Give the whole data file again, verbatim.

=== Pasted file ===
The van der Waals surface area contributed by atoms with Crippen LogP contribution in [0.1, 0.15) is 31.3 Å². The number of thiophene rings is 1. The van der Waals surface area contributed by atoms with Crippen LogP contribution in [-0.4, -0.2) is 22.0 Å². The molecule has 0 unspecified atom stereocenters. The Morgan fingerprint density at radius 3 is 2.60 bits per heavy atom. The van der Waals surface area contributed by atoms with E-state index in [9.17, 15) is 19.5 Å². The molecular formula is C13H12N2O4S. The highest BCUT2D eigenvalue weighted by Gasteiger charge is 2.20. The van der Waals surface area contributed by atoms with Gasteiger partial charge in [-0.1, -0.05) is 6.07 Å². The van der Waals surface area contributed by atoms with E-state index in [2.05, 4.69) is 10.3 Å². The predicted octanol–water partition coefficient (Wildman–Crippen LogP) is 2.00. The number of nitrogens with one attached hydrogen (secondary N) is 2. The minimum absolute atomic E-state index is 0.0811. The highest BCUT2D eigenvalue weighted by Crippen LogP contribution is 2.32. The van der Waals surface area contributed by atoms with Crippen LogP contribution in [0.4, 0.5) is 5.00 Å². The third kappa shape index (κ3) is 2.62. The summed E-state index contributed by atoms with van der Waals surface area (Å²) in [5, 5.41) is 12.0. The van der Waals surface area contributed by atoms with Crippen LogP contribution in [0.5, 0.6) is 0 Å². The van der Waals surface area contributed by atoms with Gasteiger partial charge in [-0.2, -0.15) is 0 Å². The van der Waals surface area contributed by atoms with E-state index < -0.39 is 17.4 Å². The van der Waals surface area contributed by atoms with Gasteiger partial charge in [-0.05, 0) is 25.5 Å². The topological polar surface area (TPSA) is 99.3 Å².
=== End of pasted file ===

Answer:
The van der Waals surface area contributed by atoms with Crippen LogP contribution in [0.1, 0.15) is 31.3 Å². The number of thiophene rings is 1. The van der Waals surface area contributed by atoms with Crippen LogP contribution in [-0.4, -0.2) is 22.0 Å². The molecule has 0 unspecified atom stereocenters. The Morgan fingerprint density at radius 3 is 2.60 bits per heavy atom. The van der Waals surface area contributed by atoms with E-state index in [9.17, 15) is 19.5 Å². The molecular formula is C13H12N2O4S. The highest BCUT2D eigenvalue weighted by Gasteiger charge is 2.20. The van der Waals surface area contributed by atoms with Gasteiger partial charge in [-0.1, -0.05) is 6.07 Å². The van der Waals surface area contributed by atoms with E-state index in [2.05, 4.69) is 10.3 Å². The predicted octanol–water partition coefficient (Wildman–Crippen LogP) is 2.00. The number of nitrogens with one attached hydrogen (secondary N) is 2. The minimum absolute atomic E-state index is 0.0811. The highest BCUT2D eigenvalue weighted by Crippen LogP contribution is 2.32. The van der Waals surface area contributed by atoms with Crippen LogP contribution in [0.4, 0.5) is 5.00 Å². The third kappa shape index (κ3) is 2.62. The summed E-state index contributed by atoms with van der Waals surface area (Å²) in [5, 5.41) is 12.0. The van der Waals surface area contributed by atoms with Crippen LogP contribution in [0.5, 0.6) is 0 Å². The van der Waals surface area contributed by atoms with Gasteiger partial charge in [-0.2, -0.15) is 0 Å². The van der Waals surface area contributed by atoms with E-state index < -0.39 is 17.4 Å². The van der Waals surface area contributed by atoms with Gasteiger partial charge in [-0.05, 0) is 25.5 Å². The topological polar surface area (TPSA) is 99.3 Å².